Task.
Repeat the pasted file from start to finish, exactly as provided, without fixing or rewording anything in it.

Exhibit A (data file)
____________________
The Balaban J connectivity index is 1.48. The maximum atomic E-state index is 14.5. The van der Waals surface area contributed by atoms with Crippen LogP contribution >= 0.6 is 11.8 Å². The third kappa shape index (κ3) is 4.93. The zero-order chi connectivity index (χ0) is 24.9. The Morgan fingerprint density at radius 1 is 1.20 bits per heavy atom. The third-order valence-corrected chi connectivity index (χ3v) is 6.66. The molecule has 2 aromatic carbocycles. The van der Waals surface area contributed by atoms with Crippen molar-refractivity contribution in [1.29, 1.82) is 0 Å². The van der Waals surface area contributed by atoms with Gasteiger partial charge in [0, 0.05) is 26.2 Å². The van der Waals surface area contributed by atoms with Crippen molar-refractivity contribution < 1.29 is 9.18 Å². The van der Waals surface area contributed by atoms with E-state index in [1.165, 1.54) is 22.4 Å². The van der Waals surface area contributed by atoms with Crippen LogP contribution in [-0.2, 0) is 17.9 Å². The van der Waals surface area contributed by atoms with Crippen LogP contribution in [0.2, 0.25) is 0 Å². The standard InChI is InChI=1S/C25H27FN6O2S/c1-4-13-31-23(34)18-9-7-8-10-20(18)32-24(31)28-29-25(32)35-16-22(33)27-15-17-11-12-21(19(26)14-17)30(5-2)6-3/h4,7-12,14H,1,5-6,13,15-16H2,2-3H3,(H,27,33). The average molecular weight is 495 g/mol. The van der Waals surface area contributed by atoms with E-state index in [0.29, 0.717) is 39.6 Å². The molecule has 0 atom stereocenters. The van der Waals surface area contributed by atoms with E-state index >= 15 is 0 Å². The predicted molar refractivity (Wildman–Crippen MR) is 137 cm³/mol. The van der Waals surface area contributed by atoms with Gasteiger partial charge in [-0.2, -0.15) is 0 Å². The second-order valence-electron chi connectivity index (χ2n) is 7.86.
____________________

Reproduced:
The Balaban J connectivity index is 1.48. The maximum atomic E-state index is 14.5. The van der Waals surface area contributed by atoms with Crippen LogP contribution >= 0.6 is 11.8 Å². The third kappa shape index (κ3) is 4.93. The zero-order chi connectivity index (χ0) is 24.9. The Morgan fingerprint density at radius 1 is 1.20 bits per heavy atom. The third-order valence-corrected chi connectivity index (χ3v) is 6.66. The molecule has 2 aromatic carbocycles. The van der Waals surface area contributed by atoms with Crippen molar-refractivity contribution in [1.29, 1.82) is 0 Å². The van der Waals surface area contributed by atoms with Gasteiger partial charge in [0, 0.05) is 26.2 Å². The van der Waals surface area contributed by atoms with Crippen molar-refractivity contribution < 1.29 is 9.18 Å². The van der Waals surface area contributed by atoms with E-state index in [1.165, 1.54) is 22.4 Å². The van der Waals surface area contributed by atoms with Crippen LogP contribution in [-0.2, 0) is 17.9 Å². The van der Waals surface area contributed by atoms with Crippen LogP contribution in [0.2, 0.25) is 0 Å². The standard InChI is InChI=1S/C25H27FN6O2S/c1-4-13-31-23(34)18-9-7-8-10-20(18)32-24(31)28-29-25(32)35-16-22(33)27-15-17-11-12-21(19(26)14-17)30(5-2)6-3/h4,7-12,14H,1,5-6,13,15-16H2,2-3H3,(H,27,33). The average molecular weight is 495 g/mol. The van der Waals surface area contributed by atoms with E-state index in [0.29, 0.717) is 39.6 Å². The molecule has 0 atom stereocenters. The van der Waals surface area contributed by atoms with E-state index >= 15 is 0 Å². The predicted molar refractivity (Wildman–Crippen MR) is 137 cm³/mol. The van der Waals surface area contributed by atoms with Gasteiger partial charge in [-0.2, -0.15) is 0 Å². The second-order valence-electron chi connectivity index (χ2n) is 7.86.